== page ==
Carnivorous plants are endlessly fascinating. Even people who aren’t typically interested in plants are likely to find plants that eat animals to be of some interest. These plants not only provide fascination for plant lovers and the plant ambivalent alike, but they are also of great interest to science, providing insight into the workings of the world beyond the swamps and bogs that they inhabit.
A recent study published in the journal, Oikos, examined the complex food web that exists inside the northern pitcher plant (Sarracenia purpurea) in order to come to a better understanding of food webs in general and to construct a model that will aid in further research involving food webs in all types of ecosystems.
The food web that exists inside a pitcher plant is quite interesting. The tubular leaves of the pitcher plant capture rain water and draw in a variety of insects including beetles, ants, and flies. The pool of water also becomes home to the larvae of midges, mosquitoes, and flesh flies, as well as various other tiny creatures including rotifers, mites, copepods, nematodes, and multicellular algae. And thus begins a complex food cycle. Midge larvae attack the drowning insects and tear them to pieces, then bacteria go after the tiny insect parts, after which rotifers consume the bacteria. Finally, the walls of the pitcher plant absorb the waste of the rotifers. Meanwhile, fly larvae consume the rotifers, midge larvae, and other fly larvae, while bacteria is being consumed by all participants.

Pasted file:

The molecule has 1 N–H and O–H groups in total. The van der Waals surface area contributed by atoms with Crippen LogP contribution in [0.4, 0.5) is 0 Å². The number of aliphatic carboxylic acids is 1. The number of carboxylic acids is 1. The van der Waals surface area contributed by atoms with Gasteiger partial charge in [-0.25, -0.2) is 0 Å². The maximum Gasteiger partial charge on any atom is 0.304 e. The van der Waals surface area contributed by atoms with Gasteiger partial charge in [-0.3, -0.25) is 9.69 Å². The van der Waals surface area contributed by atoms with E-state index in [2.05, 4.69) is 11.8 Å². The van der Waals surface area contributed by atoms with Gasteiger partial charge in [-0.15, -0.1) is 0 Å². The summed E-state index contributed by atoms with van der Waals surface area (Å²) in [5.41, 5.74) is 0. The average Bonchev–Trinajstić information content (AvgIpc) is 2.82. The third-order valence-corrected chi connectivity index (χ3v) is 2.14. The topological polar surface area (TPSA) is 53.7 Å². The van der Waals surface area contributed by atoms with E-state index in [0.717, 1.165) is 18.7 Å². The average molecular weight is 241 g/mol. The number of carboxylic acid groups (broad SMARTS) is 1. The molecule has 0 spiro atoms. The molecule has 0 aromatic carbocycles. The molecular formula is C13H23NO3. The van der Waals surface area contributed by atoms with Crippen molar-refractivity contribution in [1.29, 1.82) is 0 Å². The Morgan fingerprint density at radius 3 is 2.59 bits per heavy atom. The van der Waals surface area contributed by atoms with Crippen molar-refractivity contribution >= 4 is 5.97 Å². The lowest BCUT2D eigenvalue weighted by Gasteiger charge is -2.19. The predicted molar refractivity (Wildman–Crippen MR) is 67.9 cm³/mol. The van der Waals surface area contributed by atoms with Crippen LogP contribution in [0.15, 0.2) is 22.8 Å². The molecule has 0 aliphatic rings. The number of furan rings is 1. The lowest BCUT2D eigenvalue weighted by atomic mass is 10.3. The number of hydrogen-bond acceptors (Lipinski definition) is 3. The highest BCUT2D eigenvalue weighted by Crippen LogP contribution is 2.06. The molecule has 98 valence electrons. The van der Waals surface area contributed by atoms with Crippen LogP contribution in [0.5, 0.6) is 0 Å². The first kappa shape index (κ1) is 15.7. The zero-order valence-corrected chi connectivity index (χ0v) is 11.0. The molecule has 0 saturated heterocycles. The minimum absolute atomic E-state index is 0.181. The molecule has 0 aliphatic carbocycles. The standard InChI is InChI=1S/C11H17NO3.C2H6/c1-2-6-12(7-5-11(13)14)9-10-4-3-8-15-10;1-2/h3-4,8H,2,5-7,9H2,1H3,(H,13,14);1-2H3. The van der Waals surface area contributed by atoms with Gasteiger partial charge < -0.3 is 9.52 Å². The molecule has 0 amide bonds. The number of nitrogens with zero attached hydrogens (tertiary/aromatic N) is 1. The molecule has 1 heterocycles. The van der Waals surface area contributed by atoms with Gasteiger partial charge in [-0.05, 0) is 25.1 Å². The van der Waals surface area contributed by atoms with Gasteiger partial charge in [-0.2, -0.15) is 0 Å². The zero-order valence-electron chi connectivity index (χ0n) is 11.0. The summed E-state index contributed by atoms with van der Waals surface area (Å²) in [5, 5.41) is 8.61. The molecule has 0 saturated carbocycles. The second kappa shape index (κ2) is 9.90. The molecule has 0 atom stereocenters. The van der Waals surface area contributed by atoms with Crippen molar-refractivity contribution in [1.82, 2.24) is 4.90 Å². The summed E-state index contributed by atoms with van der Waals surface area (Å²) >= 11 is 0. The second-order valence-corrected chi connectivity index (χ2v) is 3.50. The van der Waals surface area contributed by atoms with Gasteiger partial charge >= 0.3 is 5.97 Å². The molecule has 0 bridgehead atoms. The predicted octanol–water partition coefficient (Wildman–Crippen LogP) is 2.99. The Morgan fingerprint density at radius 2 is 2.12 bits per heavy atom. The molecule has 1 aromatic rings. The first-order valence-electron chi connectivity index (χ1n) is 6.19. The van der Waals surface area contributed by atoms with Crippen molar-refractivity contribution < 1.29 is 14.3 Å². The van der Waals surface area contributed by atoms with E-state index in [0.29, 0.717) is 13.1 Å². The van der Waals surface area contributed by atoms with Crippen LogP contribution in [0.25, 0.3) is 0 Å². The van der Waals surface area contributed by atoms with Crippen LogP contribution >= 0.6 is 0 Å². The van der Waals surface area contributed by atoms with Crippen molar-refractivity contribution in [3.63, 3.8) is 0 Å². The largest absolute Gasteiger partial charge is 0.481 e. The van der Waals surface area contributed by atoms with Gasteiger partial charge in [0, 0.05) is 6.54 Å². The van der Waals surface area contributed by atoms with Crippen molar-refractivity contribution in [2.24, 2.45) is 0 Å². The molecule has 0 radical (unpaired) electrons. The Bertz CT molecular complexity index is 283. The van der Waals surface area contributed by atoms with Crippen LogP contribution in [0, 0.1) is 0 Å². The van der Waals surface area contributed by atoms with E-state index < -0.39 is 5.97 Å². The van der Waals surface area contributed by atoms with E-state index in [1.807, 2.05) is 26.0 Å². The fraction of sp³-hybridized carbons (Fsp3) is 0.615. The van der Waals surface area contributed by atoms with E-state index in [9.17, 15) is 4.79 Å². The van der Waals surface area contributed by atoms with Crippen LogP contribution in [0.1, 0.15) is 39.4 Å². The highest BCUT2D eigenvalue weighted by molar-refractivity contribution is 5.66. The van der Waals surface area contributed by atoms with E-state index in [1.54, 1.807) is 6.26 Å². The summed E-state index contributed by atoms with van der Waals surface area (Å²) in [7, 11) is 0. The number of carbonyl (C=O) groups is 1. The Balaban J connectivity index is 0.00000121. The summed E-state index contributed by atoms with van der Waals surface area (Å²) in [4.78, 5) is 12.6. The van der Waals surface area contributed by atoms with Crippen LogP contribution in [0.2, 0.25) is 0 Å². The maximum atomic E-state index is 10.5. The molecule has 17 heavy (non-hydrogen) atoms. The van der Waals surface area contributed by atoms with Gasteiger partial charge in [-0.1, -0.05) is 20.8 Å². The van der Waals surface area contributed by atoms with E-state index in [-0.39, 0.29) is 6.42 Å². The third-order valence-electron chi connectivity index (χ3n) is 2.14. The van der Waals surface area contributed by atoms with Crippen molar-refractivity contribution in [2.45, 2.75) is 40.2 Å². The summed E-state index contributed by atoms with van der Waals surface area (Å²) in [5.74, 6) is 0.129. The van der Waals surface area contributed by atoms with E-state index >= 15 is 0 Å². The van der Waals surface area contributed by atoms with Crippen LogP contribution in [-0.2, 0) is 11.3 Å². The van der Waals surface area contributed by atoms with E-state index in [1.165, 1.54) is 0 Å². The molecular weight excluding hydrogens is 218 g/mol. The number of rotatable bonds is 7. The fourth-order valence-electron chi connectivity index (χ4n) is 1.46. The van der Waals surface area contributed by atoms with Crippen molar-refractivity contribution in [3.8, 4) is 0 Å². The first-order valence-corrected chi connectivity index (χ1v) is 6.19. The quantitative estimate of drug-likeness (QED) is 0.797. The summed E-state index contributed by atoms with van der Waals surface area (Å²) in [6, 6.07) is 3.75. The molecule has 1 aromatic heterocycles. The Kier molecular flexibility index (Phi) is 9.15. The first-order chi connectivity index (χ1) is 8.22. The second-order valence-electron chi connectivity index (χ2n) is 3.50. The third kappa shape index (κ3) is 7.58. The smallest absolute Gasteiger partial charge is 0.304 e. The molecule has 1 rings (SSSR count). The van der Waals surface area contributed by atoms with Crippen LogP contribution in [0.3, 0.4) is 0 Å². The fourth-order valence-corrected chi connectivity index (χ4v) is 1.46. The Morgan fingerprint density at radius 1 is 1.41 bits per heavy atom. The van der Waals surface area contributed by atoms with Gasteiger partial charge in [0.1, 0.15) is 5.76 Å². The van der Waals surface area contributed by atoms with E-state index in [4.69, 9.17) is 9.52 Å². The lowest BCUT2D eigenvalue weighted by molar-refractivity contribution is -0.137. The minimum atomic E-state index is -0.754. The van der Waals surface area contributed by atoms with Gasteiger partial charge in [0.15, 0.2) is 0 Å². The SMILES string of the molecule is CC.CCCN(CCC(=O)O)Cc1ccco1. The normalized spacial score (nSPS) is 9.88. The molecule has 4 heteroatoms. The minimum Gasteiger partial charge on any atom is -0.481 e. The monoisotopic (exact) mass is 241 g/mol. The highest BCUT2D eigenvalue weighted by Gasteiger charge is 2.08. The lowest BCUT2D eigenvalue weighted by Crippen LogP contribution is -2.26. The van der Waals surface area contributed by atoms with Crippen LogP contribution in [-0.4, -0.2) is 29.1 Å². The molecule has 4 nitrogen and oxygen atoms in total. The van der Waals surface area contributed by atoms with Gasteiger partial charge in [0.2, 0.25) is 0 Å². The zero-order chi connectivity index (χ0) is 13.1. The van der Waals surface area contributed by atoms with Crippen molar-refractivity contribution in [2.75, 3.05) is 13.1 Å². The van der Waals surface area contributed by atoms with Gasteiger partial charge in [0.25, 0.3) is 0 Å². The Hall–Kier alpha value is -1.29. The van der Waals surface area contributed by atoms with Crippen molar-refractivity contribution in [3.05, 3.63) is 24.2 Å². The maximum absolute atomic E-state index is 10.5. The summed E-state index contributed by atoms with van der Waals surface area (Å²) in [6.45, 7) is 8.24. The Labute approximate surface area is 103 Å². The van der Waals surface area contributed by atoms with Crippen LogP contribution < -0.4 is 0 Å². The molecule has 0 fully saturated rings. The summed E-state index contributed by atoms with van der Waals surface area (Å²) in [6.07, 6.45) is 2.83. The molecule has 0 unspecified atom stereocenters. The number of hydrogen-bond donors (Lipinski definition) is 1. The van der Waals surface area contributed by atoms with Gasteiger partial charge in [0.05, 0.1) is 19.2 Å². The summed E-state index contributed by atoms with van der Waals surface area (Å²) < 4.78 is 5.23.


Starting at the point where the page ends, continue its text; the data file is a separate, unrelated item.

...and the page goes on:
You can see why this food web is an ideal subject of study. Not only is it complex, with numerous players, but it is also all taking place in a small, confined space – easily observable. By studying such a system, models can be derived for larger, more widespread food webs.
Carnivorous plants have diverse mechanisms for extracting nutrients from other living things – this is just one of those mechanisms. I will plan to profile other carnivorous plants on this blog, because like I said, they are endlessly fascinating. Meanwhile, you can read more about this particular study at Science Daily.
northern pitcher plants (Sarracenia purpurea) photo credit: wikimedia commons